For too long, bad actors in the for-profit college sector have been allowed to prey on students, leaving them unable to secure the good-paying jobs they were promised, and trapped under a mountain of debt. And this month has given us the latest example, with the closure of the for-profit college ITT Technical Institute.
Earlier this month, the Department of Education took action to protect students and taxpayers from abusive practices by ITT by banning the school from enrolling new students using federal financial aid funds. Following that crackdown, last week ITT announced it is closing its doors.
ITT’s unfair and often fraudulent practices have left hundreds of thousands of students with worthless degrees or credits, limited job prospects, and tens of thousands of dollars in loan debt. By taking action to hold ITT accountable, the Department of Education sent a clear signal that ripping off students and taxpayers will not be tolerated – no matter how big the school or how many lobbyists it employs.
Putting an end to ITT’s unacceptable behavior was the right thing to do. At the same time, we have a responsibility to assist ITT’s current students who have done nothing wrong.
ITT has nine campuses across Ohio and some 1,500 Ohio students could be affected. We need to make sure they have access to the resources they need to move forward with their lives and their education.
Current ITT students have two options:
First, they may be able to transfer their credits to a different school – we have great schools in Ohio, particularly our community colleges, and I hope that Ohio’s ITT students will look into this option and continue their education. But I caution students to look closely at their credits, and make sure they fully understand which ITT credits will transfer and which will not.
Second, students who can’t or don’t want to transfer their credits to the same program of study at another school can apply to have their federal student loans discharged. Students who go this route will have their debt wiped clean and will have the option to restart their education somewhere new.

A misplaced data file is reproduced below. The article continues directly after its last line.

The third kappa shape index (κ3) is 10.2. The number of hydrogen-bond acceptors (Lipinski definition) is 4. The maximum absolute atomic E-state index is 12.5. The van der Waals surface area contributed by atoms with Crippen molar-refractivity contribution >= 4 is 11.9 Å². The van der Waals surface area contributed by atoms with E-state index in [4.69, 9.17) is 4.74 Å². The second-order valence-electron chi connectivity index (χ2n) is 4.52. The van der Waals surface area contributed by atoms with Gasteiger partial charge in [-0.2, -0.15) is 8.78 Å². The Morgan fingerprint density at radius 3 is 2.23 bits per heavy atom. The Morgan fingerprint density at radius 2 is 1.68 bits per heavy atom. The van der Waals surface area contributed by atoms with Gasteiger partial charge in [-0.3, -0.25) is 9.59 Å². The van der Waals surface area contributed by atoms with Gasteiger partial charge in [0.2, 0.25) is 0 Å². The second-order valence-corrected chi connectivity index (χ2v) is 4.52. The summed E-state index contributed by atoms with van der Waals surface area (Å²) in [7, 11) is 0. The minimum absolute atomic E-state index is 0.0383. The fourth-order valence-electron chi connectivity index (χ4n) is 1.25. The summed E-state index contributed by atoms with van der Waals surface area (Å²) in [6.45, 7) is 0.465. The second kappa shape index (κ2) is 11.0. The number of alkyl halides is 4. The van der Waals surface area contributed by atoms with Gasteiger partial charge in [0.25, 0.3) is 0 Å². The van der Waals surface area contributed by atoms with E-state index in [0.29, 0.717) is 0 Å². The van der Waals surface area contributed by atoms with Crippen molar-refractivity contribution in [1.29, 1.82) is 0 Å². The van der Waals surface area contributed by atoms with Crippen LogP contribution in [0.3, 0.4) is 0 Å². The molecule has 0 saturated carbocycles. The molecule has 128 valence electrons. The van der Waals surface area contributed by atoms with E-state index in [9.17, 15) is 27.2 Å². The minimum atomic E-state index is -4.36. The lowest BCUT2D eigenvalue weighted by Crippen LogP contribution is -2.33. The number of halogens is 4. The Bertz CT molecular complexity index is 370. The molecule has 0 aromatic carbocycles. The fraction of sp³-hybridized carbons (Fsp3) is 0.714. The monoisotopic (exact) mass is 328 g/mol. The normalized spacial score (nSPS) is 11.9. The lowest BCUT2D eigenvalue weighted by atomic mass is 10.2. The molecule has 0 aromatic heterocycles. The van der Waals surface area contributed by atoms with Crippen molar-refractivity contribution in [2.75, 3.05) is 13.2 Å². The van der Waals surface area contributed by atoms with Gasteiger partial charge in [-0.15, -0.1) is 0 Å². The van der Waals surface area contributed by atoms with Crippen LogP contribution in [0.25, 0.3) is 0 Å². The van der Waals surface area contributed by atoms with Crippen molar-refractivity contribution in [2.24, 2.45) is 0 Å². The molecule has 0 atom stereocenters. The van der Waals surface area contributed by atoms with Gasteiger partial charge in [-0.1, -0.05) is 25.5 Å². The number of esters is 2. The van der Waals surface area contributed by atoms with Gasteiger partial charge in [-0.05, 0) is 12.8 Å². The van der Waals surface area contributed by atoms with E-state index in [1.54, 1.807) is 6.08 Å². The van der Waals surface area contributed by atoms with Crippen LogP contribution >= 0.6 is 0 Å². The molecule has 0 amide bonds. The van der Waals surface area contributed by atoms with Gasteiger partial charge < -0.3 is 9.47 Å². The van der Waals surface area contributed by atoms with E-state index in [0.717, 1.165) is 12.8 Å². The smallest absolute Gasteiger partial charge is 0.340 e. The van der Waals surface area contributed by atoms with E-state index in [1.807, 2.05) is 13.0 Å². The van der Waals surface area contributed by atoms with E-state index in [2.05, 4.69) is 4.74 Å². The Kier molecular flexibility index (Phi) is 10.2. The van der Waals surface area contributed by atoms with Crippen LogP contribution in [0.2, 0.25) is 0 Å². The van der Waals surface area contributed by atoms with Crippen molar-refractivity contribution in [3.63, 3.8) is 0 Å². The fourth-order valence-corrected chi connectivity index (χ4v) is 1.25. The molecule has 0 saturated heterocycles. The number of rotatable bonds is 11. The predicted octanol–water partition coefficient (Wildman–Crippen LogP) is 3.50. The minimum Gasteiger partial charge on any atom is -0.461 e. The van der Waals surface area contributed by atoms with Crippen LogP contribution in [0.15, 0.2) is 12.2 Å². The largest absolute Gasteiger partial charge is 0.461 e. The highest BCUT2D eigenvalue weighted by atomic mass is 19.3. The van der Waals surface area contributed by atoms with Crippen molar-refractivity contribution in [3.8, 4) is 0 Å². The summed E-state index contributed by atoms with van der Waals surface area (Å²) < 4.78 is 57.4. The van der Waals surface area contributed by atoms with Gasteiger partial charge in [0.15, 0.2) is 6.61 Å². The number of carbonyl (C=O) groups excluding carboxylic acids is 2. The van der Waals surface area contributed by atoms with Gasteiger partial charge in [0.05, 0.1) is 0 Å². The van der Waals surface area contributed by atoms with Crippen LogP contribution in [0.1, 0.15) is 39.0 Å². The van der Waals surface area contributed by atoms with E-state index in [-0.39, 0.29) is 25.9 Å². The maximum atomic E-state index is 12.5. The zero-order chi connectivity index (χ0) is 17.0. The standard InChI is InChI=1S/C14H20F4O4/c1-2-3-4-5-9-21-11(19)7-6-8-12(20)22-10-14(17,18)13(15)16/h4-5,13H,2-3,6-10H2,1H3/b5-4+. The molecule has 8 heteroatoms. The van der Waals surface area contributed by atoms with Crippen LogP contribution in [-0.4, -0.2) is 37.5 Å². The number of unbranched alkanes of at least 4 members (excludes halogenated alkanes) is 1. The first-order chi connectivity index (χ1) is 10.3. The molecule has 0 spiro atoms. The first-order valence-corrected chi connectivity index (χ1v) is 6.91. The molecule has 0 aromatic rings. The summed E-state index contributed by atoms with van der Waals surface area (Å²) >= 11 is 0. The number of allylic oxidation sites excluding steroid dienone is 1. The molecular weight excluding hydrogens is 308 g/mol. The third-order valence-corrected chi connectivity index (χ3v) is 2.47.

ITT students should visit studentaid.gov/ITT, or contact my office at brown.senate.gov, to find out more. We understand this can be a stressful and confusing process, and we want Ohio students to know we are here to help.
Every student’s situation is different – some were close to graduating, and for them the best option may be to attempt to transfer their credits. That’s why we’re encouraging community colleges to work with ITT students to find ways to complete their degrees.
For others who had just enrolled, having their loans discharged and restarting their education with a clean slate may be a better option.
Whatever path students choose, they deserve better than the exploitive practices of ITT.
Too many for-profit schools like ITT have subjected their students to unfair and abusive practices, putting their own profits and their pursuit of federal student aid dollars ahead of providing the best education for Ohioans. For-profit colleges represent just 12 percent of all higher education students, but they account for more than 40 percent of all student loan defaults.
That’s why last year I introduced the Students Before Profits Act, which would hold for-profit schools and their executives accountable for misleading students. I also introduced the Protecting Financial Aid for Students and Taxpayers Act, which would prohibit the use of taxpayer dollars for advertising, marketing, and recruitment – because taxpayer money should be used for educating students, not for producing glossy brochures or television ads.
Of course, not all for-profit colleges are bad – there are some very good schools who use the for-profit model. But as ITT’s closure shows, far too often, that is the exception, not the rule. And our students and our taxpayers deserve better.
Sherrod Brown is U.S. Senator for Ohio. He can be reached at 1-800-896-6446. Viewpoints expressed in the article are the work of the author. The Daily Advocate does not endorse these viewpoints or the independent activities of the author.
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